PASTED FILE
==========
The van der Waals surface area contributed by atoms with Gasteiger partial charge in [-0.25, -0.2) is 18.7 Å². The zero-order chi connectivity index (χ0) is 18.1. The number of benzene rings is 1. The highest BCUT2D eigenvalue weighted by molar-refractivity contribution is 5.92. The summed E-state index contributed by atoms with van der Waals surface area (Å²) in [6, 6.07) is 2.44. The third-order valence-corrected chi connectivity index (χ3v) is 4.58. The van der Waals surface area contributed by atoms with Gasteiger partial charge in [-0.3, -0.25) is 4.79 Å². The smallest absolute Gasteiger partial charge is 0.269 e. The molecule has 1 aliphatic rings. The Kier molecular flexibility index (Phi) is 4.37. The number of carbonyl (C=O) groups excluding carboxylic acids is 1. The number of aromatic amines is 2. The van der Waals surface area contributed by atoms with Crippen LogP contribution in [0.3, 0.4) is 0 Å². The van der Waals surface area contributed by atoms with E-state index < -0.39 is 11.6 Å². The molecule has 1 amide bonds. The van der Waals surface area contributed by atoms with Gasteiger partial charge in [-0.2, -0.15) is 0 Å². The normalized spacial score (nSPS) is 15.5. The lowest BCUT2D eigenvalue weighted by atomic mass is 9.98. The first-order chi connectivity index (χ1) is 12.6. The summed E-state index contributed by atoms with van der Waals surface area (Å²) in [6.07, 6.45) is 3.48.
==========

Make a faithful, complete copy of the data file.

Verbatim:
The van der Waals surface area contributed by atoms with Gasteiger partial charge in [-0.25, -0.2) is 18.7 Å². The zero-order chi connectivity index (χ0) is 18.1. The number of benzene rings is 1. The highest BCUT2D eigenvalue weighted by molar-refractivity contribution is 5.92. The summed E-state index contributed by atoms with van der Waals surface area (Å²) in [6, 6.07) is 2.44. The third-order valence-corrected chi connectivity index (χ3v) is 4.58. The van der Waals surface area contributed by atoms with Gasteiger partial charge in [-0.3, -0.25) is 4.79 Å². The smallest absolute Gasteiger partial charge is 0.269 e. The molecule has 1 aliphatic rings. The Kier molecular flexibility index (Phi) is 4.37. The number of carbonyl (C=O) groups excluding carboxylic acids is 1. The number of aromatic amines is 2. The van der Waals surface area contributed by atoms with Crippen LogP contribution in [0.3, 0.4) is 0 Å². The van der Waals surface area contributed by atoms with E-state index < -0.39 is 11.6 Å². The molecule has 1 amide bonds. The van der Waals surface area contributed by atoms with Gasteiger partial charge in [-0.2, -0.15) is 0 Å². The normalized spacial score (nSPS) is 15.5. The lowest BCUT2D eigenvalue weighted by atomic mass is 9.98. The first-order chi connectivity index (χ1) is 12.6. The summed E-state index contributed by atoms with van der Waals surface area (Å²) in [6.07, 6.45) is 3.48.